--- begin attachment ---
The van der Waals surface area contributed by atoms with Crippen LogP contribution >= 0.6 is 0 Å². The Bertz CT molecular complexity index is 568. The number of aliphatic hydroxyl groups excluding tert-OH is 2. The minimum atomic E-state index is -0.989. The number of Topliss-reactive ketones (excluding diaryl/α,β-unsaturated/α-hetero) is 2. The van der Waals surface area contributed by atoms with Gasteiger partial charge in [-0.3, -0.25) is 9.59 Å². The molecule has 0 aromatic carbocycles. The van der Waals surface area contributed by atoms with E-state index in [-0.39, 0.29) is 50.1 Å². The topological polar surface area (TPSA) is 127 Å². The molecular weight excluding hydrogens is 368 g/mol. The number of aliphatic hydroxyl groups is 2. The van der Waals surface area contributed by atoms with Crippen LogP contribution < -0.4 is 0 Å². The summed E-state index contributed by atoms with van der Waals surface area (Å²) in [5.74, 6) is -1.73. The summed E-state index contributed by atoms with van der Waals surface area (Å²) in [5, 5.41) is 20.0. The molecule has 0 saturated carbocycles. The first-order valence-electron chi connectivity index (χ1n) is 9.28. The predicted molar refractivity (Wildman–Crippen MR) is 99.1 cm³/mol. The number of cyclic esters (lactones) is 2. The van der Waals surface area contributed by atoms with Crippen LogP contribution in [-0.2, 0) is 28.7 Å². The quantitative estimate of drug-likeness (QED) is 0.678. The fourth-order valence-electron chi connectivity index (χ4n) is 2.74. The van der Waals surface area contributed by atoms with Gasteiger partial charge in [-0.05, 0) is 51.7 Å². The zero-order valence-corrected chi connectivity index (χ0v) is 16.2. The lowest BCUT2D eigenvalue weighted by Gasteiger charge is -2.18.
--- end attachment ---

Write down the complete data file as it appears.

The van der Waals surface area contributed by atoms with Crippen LogP contribution >= 0.6 is 0 Å². The Bertz CT molecular complexity index is 568. The number of aliphatic hydroxyl groups excluding tert-OH is 2. The minimum atomic E-state index is -0.989. The number of Topliss-reactive ketones (excluding diaryl/α,β-unsaturated/α-hetero) is 2. The van der Waals surface area contributed by atoms with Gasteiger partial charge in [-0.3, -0.25) is 9.59 Å². The molecule has 0 aromatic carbocycles. The van der Waals surface area contributed by atoms with E-state index in [-0.39, 0.29) is 50.1 Å². The topological polar surface area (TPSA) is 127 Å². The molecular weight excluding hydrogens is 368 g/mol. The number of aliphatic hydroxyl groups is 2. The van der Waals surface area contributed by atoms with Crippen LogP contribution < -0.4 is 0 Å². The summed E-state index contributed by atoms with van der Waals surface area (Å²) in [5.74, 6) is -1.73. The summed E-state index contributed by atoms with van der Waals surface area (Å²) in [5, 5.41) is 20.0. The molecule has 0 saturated carbocycles. The first-order valence-electron chi connectivity index (χ1n) is 9.28. The predicted molar refractivity (Wildman–Crippen MR) is 99.1 cm³/mol. The number of cyclic esters (lactones) is 2. The van der Waals surface area contributed by atoms with Crippen LogP contribution in [-0.2, 0) is 28.7 Å². The quantitative estimate of drug-likeness (QED) is 0.678. The fourth-order valence-electron chi connectivity index (χ4n) is 2.74. The van der Waals surface area contributed by atoms with Gasteiger partial charge in [-0.05, 0) is 51.7 Å². The zero-order valence-corrected chi connectivity index (χ0v) is 16.2. The lowest BCUT2D eigenvalue weighted by Gasteiger charge is -2.18.